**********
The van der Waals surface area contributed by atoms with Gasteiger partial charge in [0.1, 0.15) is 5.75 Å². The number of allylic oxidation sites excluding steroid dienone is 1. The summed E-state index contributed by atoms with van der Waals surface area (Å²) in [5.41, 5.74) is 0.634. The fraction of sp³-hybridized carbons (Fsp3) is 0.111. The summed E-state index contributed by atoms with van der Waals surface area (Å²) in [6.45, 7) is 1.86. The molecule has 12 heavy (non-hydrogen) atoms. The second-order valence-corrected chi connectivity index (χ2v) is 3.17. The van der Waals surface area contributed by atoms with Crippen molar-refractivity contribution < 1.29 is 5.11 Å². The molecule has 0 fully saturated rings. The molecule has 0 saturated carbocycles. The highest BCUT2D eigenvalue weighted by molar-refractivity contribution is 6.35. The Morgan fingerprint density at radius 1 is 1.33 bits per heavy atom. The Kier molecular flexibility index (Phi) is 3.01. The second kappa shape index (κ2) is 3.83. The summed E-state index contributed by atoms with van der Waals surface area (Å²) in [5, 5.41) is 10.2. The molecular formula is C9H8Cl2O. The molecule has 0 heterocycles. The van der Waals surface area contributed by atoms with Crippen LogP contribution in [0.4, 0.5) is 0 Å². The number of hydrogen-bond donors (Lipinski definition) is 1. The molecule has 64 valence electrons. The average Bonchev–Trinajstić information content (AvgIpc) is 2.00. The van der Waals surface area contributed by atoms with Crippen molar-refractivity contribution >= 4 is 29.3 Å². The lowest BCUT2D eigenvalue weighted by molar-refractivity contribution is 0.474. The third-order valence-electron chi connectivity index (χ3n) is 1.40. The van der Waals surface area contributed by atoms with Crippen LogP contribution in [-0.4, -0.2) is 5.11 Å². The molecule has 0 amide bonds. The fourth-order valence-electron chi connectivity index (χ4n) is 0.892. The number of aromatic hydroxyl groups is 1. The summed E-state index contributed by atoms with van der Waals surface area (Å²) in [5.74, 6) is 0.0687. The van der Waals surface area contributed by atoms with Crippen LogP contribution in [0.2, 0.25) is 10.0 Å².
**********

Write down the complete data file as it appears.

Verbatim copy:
The van der Waals surface area contributed by atoms with Gasteiger partial charge in [0.1, 0.15) is 5.75 Å². The number of allylic oxidation sites excluding steroid dienone is 1. The summed E-state index contributed by atoms with van der Waals surface area (Å²) in [5.41, 5.74) is 0.634. The fraction of sp³-hybridized carbons (Fsp3) is 0.111. The summed E-state index contributed by atoms with van der Waals surface area (Å²) in [6.45, 7) is 1.86. The molecule has 12 heavy (non-hydrogen) atoms. The second-order valence-corrected chi connectivity index (χ2v) is 3.17. The van der Waals surface area contributed by atoms with Crippen molar-refractivity contribution < 1.29 is 5.11 Å². The molecule has 0 fully saturated rings. The molecule has 0 saturated carbocycles. The highest BCUT2D eigenvalue weighted by molar-refractivity contribution is 6.35. The Morgan fingerprint density at radius 1 is 1.33 bits per heavy atom. The Kier molecular flexibility index (Phi) is 3.01. The second kappa shape index (κ2) is 3.83. The summed E-state index contributed by atoms with van der Waals surface area (Å²) in [5, 5.41) is 10.2. The molecular formula is C9H8Cl2O. The molecule has 0 heterocycles. The van der Waals surface area contributed by atoms with Crippen LogP contribution in [0.4, 0.5) is 0 Å². The number of hydrogen-bond donors (Lipinski definition) is 1. The molecule has 64 valence electrons. The average Bonchev–Trinajstić information content (AvgIpc) is 2.00. The van der Waals surface area contributed by atoms with Crippen molar-refractivity contribution >= 4 is 29.3 Å². The lowest BCUT2D eigenvalue weighted by molar-refractivity contribution is 0.474. The third-order valence-electron chi connectivity index (χ3n) is 1.40. The van der Waals surface area contributed by atoms with Crippen LogP contribution in [-0.4, -0.2) is 5.11 Å². The molecule has 0 amide bonds. The fourth-order valence-electron chi connectivity index (χ4n) is 0.892. The number of aromatic hydroxyl groups is 1. The summed E-state index contributed by atoms with van der Waals surface area (Å²) in [5.74, 6) is 0.0687. The van der Waals surface area contributed by atoms with Crippen LogP contribution in [0.2, 0.25) is 10.0 Å².